August 2, 2013
By TAMAR LEWIN
AS if applying to college isn’t taxing enough, the process seems to have been ratcheted up another notch. Ambitious high school students are no longer content with just one college admissions test. Not a single college requires it, but many applicants to the nation’s most selective colleges and universities are taking — and retaking — both the ACT and the SAT.
For more than half a century, the ACT was the also-ran of the college admissions world. Although almost every college for years has accepted either test, the SAT has long represented the gold standard. Some Eastern colleges actually frowned on the ACT, and few students outside the South and the Midwest, where the ACT has been the dominant assessment, would even consider taking it.
“Until recently, even within the admissions community, the ACT was to a degree the stepchild of the SAT,” said Tom Parker, dean of admissions and financial aid at Amherst College. “So even with my own staff, I had to be scrupulous to be sure both tests were given equal weight. That’s just not an issue anymore.”
In fact, the ACT has pulled ahead for the first time: 1,666,017 students took the ACT last year; 1,664,479 took the SAT.
It’s not that the SAT is losing customers. On the contrary, the number of test takers has grown. It’s that the ACT is growing much faster, in part because 12 states now require, and pay for, all public high school juniors to take the test. But that’s not the only reason for the ACT’s rising popularity. There is also a real shift in the behavior of top high school students, with many more choosing to work toward impressive scores on both tests.
Of this year’s 26,000 applicants to Princeton, 13 percent, or 3,477 students, submitted only ACT scores — up from 2 percent (385 of 17,000 applicants) for fall 2006. And almost 8,000 this year submitted scores from both tests. That is just fine with Janet Rapelye, dean of admissions — maybe even desirable.
“I don’t know all the pieces of why this is happening, but I think more students are trying to make sure they’ve done everything they can,” she said. “And for us, more information is always better. If students choose one or the other, that’s fine, because both tests have value. But if they submit both, that generally gives us a little more information.”
At Harvard, the University of Virginia and the University of California, Los Angeles, about a quarter of applicants for last year’s freshman class submitted ACT as well as SAT scores. And those are just the students who did well enough on both tests to believe their scores would boost their chances. Far more take both but submit only one.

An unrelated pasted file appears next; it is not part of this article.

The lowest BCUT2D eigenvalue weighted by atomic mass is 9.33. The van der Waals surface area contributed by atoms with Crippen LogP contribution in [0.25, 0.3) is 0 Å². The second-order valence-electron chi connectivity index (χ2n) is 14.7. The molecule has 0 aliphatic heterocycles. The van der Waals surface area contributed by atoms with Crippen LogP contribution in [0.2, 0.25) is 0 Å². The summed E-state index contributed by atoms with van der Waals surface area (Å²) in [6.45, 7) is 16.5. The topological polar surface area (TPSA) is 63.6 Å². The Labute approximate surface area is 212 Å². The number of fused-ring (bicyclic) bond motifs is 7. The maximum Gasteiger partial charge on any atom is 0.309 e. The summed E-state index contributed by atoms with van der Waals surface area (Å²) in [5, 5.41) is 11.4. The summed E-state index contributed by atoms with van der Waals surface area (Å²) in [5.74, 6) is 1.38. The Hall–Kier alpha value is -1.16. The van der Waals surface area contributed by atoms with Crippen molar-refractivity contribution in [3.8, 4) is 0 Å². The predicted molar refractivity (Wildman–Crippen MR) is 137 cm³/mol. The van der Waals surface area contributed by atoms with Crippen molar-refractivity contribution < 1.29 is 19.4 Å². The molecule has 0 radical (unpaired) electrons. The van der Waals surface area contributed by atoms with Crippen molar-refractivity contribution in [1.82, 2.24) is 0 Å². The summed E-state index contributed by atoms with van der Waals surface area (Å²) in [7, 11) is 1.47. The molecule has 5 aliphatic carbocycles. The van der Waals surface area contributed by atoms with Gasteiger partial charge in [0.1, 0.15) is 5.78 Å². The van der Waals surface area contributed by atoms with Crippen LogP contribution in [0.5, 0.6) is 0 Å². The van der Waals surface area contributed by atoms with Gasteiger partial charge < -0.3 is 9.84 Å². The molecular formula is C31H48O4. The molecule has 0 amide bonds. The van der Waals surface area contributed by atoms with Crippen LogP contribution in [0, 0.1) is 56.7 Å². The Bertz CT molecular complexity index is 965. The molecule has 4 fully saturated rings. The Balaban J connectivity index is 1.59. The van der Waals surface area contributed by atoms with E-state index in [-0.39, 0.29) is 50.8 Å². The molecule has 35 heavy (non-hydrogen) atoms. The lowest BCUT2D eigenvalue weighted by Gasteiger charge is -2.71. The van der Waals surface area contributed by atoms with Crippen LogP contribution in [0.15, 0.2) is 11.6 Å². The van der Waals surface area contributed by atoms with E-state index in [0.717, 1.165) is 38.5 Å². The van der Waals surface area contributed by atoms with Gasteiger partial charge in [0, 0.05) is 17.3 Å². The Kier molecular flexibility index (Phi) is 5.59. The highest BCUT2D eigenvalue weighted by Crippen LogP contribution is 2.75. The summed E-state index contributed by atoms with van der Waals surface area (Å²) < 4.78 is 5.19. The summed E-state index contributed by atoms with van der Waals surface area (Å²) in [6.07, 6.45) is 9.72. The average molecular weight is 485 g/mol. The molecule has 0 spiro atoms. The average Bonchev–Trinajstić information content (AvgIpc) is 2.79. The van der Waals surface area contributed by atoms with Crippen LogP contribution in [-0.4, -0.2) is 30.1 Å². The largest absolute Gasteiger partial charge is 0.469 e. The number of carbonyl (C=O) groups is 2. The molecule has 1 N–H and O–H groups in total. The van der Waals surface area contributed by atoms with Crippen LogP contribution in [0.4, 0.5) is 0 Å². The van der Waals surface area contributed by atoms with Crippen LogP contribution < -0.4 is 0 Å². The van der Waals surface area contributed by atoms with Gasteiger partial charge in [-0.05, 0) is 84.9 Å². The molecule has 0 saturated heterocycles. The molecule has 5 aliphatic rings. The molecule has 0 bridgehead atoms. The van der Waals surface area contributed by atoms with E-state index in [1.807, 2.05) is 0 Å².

Some schools have 10th graders try the Preliminary SAT but also PLAN, the ACT version, to see which yields a better score and thus which to prep for. The following summer, serious test preparation starts. Whether reviewing on their own, in classes or with a private tutor, a considerable chunk of the next year and a half is devoted to vocabulary lists, problem sets, mock tests, real tests and retests; Advanced Placement and SAT subject tests add to the workload.
“What I did was cut out sleep,” said Sarah Rodeo, who graduated this spring from the Hewitt School, on the Upper East Side of Manhattan, and will start at Vassar this fall.
Because she was also juggling up to 10 dance and yoga classes a week, Ms. Rodeo said, regretfully, that she had not been able to take a practice test each weekend, as many classmates did. And to her intense frustration, her math score remained unimpressive.
“I had kind of a panic attack in spring of junior year,” she said. “I honest to God went into therapy to work on my anxiety about the math, because for the amount I worked, my score should have been higher.”
Her guidance counselor reminded her that she had actually done better on PLAN than the PSAT. So after a year of prepping for the SAT, Ms. Rodeo got a copy of the “Real ACT” guide and started in on ACT strategies (guessing permissible; only the SAT deducts for wrong answers). She scored a 30 out of 36.
A second taking of the SAT lifted her score by 90 points, to 2150 out of 2400. “That still wasn’t good enough to get me into Brown, which was what I wanted,” she said. Her scores rose a bit more with a third taking, but she never cracked 700 on the math.
Was it worth the effort? “I’m still not sure how I feel about using all that time prepping instead of playing the piano, playing with my little brother and sister, or seeing my friends,” she said.
Admissions officers worry that test prep has become the main junior-year extracurricular activity. Preparing for both tests, they say, may be overkill. They point to parents as the ones cranking up the testing pressure.